Schools must give young people more of a say if they are to grow up believing in the democratic ideal, says Andrew Mellor
How important is democracy to young people? Falling turnouts at elections and growing scepticism about politicians could lead one to believe that the answer is, "not very much." However, this is contradicted by the findings of opinion polls which suggest that Scotland's Parliament is far more popular among the young than the old.
This complex picture may reflect the contradictory messages schools sometimes give about democracy. Adults say it is important, teach about it, and even set up pupil councils to allow young people to experience democracy at first hand. The best school councils are vibrant institutions which allow open debate within clear guidelines. Adults support the work of these councils with a light touch and allow young people to take binding decisions about matters that are devolved to the council.
These councils have real (but not necessarily extensive) powers and a budget. Mechanisms are created which allow regular discussions between elected councillors and their pupil constituents.
Unfortunately, too many pupil councils fall a long way short of this ideal.
Some are "chaired" by an adult - sending a message that this task is too difficult for young people to perform. Others are only allowed to hold meetings at inconvenient times outside the normal school day. And, in the name of "consultation", some are merely used to rubber-stamp decisions already taken by adults.
This, surely, is not what the Scottish Parliament intended when it included within the Standards in Scotland's Schools Act (2000) a requirement that headteachers should seek to involve pupils when "decisions require to be made concerning the everyday running of the school".
Pupil councils are just one way of involving pupils in decision-making.
Some schools have used questionnaires or class meetings. However, if we are to comply with the intention of the Act it is not good enough merely to list consultative strategies. We need to take a step back and think about why democracy in schools and the wider community is important.
Speaking about the continued presence of British troops in Iraq, Tony Blair gave a utilitarian explanation: "It's simply that I believe democracy there means security here."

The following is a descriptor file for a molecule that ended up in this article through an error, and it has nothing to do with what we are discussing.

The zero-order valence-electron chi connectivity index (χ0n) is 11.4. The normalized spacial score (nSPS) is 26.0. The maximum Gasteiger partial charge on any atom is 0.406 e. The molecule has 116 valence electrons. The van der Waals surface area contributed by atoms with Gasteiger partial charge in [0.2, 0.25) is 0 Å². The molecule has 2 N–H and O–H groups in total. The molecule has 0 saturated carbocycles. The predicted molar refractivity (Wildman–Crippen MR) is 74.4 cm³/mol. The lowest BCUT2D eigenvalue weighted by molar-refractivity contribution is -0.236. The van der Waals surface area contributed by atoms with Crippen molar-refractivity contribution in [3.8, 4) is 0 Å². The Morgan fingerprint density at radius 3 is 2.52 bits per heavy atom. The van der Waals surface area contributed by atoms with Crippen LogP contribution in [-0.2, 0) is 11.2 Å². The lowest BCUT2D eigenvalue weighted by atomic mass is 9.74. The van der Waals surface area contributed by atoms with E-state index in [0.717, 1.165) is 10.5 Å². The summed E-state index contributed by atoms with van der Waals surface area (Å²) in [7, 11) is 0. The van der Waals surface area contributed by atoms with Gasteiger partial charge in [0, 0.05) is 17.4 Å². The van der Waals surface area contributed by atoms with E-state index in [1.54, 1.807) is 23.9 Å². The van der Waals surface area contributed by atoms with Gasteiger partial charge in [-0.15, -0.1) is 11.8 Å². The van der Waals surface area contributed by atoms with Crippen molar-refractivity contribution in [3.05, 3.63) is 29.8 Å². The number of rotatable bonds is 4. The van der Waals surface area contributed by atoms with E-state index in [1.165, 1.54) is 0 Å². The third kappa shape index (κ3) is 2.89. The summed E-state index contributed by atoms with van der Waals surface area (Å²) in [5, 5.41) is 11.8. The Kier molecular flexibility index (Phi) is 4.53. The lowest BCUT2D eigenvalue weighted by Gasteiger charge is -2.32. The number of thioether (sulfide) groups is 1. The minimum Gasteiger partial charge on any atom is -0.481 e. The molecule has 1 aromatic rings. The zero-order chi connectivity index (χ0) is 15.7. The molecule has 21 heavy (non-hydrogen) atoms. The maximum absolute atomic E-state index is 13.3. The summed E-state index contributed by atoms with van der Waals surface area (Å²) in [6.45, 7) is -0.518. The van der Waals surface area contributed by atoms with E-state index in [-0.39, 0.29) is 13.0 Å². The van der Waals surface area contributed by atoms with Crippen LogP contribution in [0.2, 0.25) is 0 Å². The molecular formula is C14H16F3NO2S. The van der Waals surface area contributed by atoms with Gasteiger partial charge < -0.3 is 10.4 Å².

We might also believe that, in general, democracy is simply a better and fairer way of running things than autocracy. But, from the narrower point of view of the two networks that I manage, democracy in schools is important because it is a vital element of a participative ethos, in which all members of school communities (young and old) feel some sense of ownership over the values and practices of their schools.
Children learn more effectively if they are allowed to talk about what should be learnt and they are less likely to bully others if their school has an anti-bullying policy which they themselves have helped to devise. It also follows that all adult members of the school community, including parents and non-teaching staff, should feel similarly involved.
However, these are only some of the reasons why schools should take up the challenge of democracy. The centrepiece of our latest special newsletter is an article by Ben Levin, Deputy Minister of Education in Ontario in Canada, in which Dr Levin states that democracy in education has many facets. For example, mass access to education is a condition for democracy, and the governance and management of schools should be as democratic as possible.
The curriculum should include education about citizenship and the practices of the school should prepare young people for citizenship. However, as Dr Levin says, "learning about political participation is hollow if one is unable to exercise political participation".
For this to happen effectively, for consultation to go beyond mere tokenism, educators must be able to overcome perhaps their biggest fear - the fear of losing control.
Democracy in schools starts with pupils being encouraged to take more day to day responsibility for their own learning programmes. The experience of Scottish schools which have taken the risk and genuinely started to share power is a positive one. At least it is in those schools where there has been clarity about which powers are to be shared and which, for good reasons, must be retained within management.
If, as the Prime Minister believes, the democratic ideal is worth risking the lives of young men barely old enough to vote, then it is doubly important that educators are not frightened of the challenge of democracy in schools. If it is that important, then it is surely worth taking the risk of allowing young people to experience some of its benefits for themselves.
Andrew Mellor is manager of the Anti-Bullying Network and the Scottish Schools Ethos Network.